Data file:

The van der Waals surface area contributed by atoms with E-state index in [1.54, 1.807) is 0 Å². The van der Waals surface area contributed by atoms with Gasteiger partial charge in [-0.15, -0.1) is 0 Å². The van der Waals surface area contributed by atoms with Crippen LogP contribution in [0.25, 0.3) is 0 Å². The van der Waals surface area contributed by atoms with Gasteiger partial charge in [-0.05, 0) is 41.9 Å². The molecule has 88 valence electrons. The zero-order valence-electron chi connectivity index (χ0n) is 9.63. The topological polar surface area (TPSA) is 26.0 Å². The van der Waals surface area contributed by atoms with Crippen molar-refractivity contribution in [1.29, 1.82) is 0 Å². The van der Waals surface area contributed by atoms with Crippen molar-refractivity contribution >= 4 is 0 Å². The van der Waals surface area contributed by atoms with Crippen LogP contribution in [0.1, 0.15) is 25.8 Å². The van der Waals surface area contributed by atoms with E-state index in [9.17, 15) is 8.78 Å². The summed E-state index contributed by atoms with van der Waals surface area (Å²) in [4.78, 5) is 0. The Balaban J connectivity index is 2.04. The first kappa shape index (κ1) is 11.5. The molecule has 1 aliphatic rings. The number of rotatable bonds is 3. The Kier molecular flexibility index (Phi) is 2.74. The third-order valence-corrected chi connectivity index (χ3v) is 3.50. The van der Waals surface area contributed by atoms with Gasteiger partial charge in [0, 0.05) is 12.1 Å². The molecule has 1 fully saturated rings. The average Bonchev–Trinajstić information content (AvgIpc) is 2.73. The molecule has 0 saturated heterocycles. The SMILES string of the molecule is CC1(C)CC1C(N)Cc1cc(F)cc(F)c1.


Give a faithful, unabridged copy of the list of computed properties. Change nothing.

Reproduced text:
The van der Waals surface area contributed by atoms with E-state index in [1.54, 1.807) is 0 Å². The van der Waals surface area contributed by atoms with Gasteiger partial charge in [-0.15, -0.1) is 0 Å². The van der Waals surface area contributed by atoms with Crippen LogP contribution in [0.25, 0.3) is 0 Å². The van der Waals surface area contributed by atoms with Gasteiger partial charge in [-0.05, 0) is 41.9 Å². The molecule has 88 valence electrons. The zero-order valence-electron chi connectivity index (χ0n) is 9.63. The topological polar surface area (TPSA) is 26.0 Å². The van der Waals surface area contributed by atoms with Crippen molar-refractivity contribution in [1.29, 1.82) is 0 Å². The van der Waals surface area contributed by atoms with Crippen molar-refractivity contribution >= 4 is 0 Å². The van der Waals surface area contributed by atoms with Crippen LogP contribution in [0.1, 0.15) is 25.8 Å². The van der Waals surface area contributed by atoms with E-state index in [9.17, 15) is 8.78 Å². The summed E-state index contributed by atoms with van der Waals surface area (Å²) in [4.78, 5) is 0. The Balaban J connectivity index is 2.04. The first kappa shape index (κ1) is 11.5. The molecule has 1 aliphatic rings. The number of rotatable bonds is 3. The Kier molecular flexibility index (Phi) is 2.74. The third-order valence-corrected chi connectivity index (χ3v) is 3.50. The van der Waals surface area contributed by atoms with Gasteiger partial charge in [0, 0.05) is 12.1 Å². The molecule has 1 fully saturated rings. The average Bonchev–Trinajstić information content (AvgIpc) is 2.73. The molecule has 0 saturated heterocycles. The SMILES string of the molecule is CC1(C)CC1C(N)Cc1cc(F)cc(F)c1.